The motor DOES run in reverse if you flip the switch the other way. Originally, there were two gears attached to the motor in picture 4 (note how the wood dowel is so much deeper than the actual gear). In prototype 2, you could advance and rewind the posters at will.


The problem I ran into was that since the same motor was driving the top and bottom rolls at the exact same speed, and the radius of rolled up posters was different between the two rolls when most of the posters were on one side, the amount of poster coming off the top roll and the amount being taken up by the bottom roll was different. This caused the posters to be pulled very tight (until the motor stopped working), or become more and more loose.


SO, I made the bottom gear more of a slave. When all the posters get rolled up to the top, and it is time to rewind, you flip the switch to the rewind position. While the motor is unrolling the top roll, you have to manually pull the ball chain for the bottom roll to wind the posters onto it.


Hope that makes sense.

Quote:
Originally Posted by pcdoctor /forum/post/15482422


Very unique project! The posters do not seem to have any wrinkles in them.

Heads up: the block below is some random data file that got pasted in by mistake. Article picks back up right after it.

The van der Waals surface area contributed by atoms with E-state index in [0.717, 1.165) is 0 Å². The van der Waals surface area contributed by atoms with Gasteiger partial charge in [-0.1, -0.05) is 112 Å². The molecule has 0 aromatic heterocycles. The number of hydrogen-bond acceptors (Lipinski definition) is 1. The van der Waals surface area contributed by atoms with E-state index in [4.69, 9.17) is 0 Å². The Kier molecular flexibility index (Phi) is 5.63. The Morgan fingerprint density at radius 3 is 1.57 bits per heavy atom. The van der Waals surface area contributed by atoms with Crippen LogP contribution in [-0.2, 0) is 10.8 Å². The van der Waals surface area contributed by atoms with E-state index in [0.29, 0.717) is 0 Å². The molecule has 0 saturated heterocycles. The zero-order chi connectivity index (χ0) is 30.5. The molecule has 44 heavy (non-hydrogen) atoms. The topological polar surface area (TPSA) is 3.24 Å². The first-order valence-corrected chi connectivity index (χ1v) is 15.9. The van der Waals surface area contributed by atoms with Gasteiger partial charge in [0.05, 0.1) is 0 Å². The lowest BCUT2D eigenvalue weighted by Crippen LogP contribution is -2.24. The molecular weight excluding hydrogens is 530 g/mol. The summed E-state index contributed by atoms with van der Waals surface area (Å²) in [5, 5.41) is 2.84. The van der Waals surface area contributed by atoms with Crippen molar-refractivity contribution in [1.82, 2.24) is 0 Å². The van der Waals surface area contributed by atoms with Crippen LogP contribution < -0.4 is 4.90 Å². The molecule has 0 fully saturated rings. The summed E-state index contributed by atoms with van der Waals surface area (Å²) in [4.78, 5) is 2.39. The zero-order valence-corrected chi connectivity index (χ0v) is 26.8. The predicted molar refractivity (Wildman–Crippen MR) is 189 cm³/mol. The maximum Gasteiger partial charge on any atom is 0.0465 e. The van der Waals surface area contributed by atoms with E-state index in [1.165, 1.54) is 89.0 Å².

Nope! All it is doing is storing the posters rolled up, just like you would be doing if you stuck them in cardboard tubes. The Narnia poster in the picture came with the small wrinkles you see already in it.

Quote:
Originally Posted by HDGTX /forum/post/15486370


...

Any photos of the back side showing your lighting set up.


Did you use regular electrical tape & that holds OK ?

The back is covered with nailed on cardboard to keep the light from shining out the back.


For lighting this uses a 48' piece of rope light. It is wound through screw-in eyelets that are attached to the frame behind the posters. It is pretty much what is described on this thread:
http://www.avsforum.com/avs-vb/showthread.php?t=496487


The electricians tape is holding up great. And I have found that if you are careful, you can remove the tape without ripping the posters. Not that I will need to...
 

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Discussion Starter · #14 ·